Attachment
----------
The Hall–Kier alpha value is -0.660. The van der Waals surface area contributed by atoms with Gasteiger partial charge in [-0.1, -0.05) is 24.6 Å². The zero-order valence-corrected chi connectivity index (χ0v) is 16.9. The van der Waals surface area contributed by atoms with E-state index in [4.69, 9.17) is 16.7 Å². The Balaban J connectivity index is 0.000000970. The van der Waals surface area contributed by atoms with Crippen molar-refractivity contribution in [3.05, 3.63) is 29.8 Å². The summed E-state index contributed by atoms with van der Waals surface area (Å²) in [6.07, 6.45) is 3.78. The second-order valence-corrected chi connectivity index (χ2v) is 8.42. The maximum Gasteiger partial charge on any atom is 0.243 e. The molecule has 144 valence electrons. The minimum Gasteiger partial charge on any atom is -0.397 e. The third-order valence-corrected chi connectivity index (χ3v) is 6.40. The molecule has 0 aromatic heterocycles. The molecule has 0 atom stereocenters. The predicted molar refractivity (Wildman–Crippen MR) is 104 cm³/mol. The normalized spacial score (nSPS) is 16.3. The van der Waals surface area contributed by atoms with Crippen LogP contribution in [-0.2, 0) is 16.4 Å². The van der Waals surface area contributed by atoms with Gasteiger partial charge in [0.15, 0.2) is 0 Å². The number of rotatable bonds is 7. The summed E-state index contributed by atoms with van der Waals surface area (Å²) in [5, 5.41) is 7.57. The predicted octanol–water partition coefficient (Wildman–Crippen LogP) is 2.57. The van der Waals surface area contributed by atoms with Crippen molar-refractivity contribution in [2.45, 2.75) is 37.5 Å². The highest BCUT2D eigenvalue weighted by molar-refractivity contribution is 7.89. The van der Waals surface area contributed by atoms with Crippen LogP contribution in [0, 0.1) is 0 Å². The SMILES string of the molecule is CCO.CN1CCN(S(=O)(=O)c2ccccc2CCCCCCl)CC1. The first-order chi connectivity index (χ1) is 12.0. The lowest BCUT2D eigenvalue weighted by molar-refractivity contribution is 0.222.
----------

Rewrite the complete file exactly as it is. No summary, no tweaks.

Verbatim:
The Hall–Kier alpha value is -0.660. The van der Waals surface area contributed by atoms with Gasteiger partial charge in [-0.1, -0.05) is 24.6 Å². The zero-order valence-corrected chi connectivity index (χ0v) is 16.9. The van der Waals surface area contributed by atoms with E-state index in [4.69, 9.17) is 16.7 Å². The Balaban J connectivity index is 0.000000970. The van der Waals surface area contributed by atoms with Crippen molar-refractivity contribution in [3.05, 3.63) is 29.8 Å². The summed E-state index contributed by atoms with van der Waals surface area (Å²) in [6.07, 6.45) is 3.78. The second-order valence-corrected chi connectivity index (χ2v) is 8.42. The maximum Gasteiger partial charge on any atom is 0.243 e. The molecule has 144 valence electrons. The minimum Gasteiger partial charge on any atom is -0.397 e. The third-order valence-corrected chi connectivity index (χ3v) is 6.40. The molecule has 0 aromatic heterocycles. The molecule has 0 atom stereocenters. The predicted molar refractivity (Wildman–Crippen MR) is 104 cm³/mol. The normalized spacial score (nSPS) is 16.3. The van der Waals surface area contributed by atoms with Crippen LogP contribution in [-0.2, 0) is 16.4 Å². The van der Waals surface area contributed by atoms with Gasteiger partial charge in [0.15, 0.2) is 0 Å². The number of rotatable bonds is 7. The summed E-state index contributed by atoms with van der Waals surface area (Å²) in [5, 5.41) is 7.57. The predicted octanol–water partition coefficient (Wildman–Crippen LogP) is 2.57. The van der Waals surface area contributed by atoms with Crippen molar-refractivity contribution in [2.45, 2.75) is 37.5 Å². The highest BCUT2D eigenvalue weighted by molar-refractivity contribution is 7.89. The van der Waals surface area contributed by atoms with Crippen LogP contribution in [0, 0.1) is 0 Å². The SMILES string of the molecule is CCO.CN1CCN(S(=O)(=O)c2ccccc2CCCCCCl)CC1. The first-order chi connectivity index (χ1) is 12.0. The lowest BCUT2D eigenvalue weighted by molar-refractivity contribution is 0.222.